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Process parameters and post-processing heat treatment techniques have been developed to produce both shape memory and superelastic NiTi using Additive Manufacturing. By introducing engineered porosity, the stiffness of NiTi can be tuned to the level closely matching cortical bone. Using additively manufactured porous superelastic NiTi, we have proposed the use of patient-specific, stiffness-matched fixation hardware, for mandible skeletal reconstructive surgery. Currently, Ti-6Al-4V is the most commonly used material for skeletal fixation devices. Although this material offers more than sufficient strength for immobilization during the bone healing process, the high stiffness of Ti-6Al-4V implants can cause stress shielding. In this paper, we present a study of mandibular reconstruction that uses a dry cadaver mandible to validate our geometric and biomechanical design and fabrication (i.e., 3D printing) of NiTi skeletal fixation hardware. Based on the reference-dried mandible, we have developed a Finite Element model to evaluate the performance of the proposed fixation. Our results show a closer-to-normal stress distribution and an enhanced contact pressure at the bone graft interface than would be in the case with Ti-6Al-4V off-the-shelf fixation hardware. The porous fixation plates used in this study were fabricated by selective laser melting. Full article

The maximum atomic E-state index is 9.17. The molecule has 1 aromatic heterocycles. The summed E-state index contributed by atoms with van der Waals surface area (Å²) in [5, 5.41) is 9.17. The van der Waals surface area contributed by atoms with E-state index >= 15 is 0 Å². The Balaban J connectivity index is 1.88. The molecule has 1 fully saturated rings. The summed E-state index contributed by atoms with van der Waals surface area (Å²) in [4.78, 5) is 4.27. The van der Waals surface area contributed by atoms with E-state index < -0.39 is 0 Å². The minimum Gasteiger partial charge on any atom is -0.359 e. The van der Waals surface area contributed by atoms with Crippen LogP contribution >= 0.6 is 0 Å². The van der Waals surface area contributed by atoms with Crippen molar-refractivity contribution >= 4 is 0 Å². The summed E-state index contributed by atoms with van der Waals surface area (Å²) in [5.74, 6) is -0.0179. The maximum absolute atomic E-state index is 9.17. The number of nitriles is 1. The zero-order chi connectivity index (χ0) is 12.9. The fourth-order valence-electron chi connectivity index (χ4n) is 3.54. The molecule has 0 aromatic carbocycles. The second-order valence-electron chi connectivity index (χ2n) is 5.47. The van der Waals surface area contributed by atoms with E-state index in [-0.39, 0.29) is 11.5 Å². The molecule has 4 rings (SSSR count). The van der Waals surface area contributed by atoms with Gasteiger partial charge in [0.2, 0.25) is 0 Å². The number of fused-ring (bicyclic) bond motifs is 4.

(This article belongs to the Special Issue Advances in 3D Printing of Biomaterials)
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Open AccessCommunication A Simple Picaxe Microcontroller Pulse Source for Juxtacellular Neuronal Labelling
Bioengineering 2016, 3(4), 27; doi:10.3390/bioengineering3040027
Received: 7 September 2016 / Revised: 22 September 2016 / Accepted: 17 October 2016 / Published: 19 October 2016
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Abstract
Juxtacellular neuronal labelling is a method which allows neurophysiologists to fill physiologically-identified neurons with small positively-charged marker molecules. Labelled neurons are identified by histochemical processing of brain sections along with immunohistochemical identification of neuropeptides, neurotransmitters, neurotransmitter transporters or biosynthetic enzymes. A microcontroller-based pulser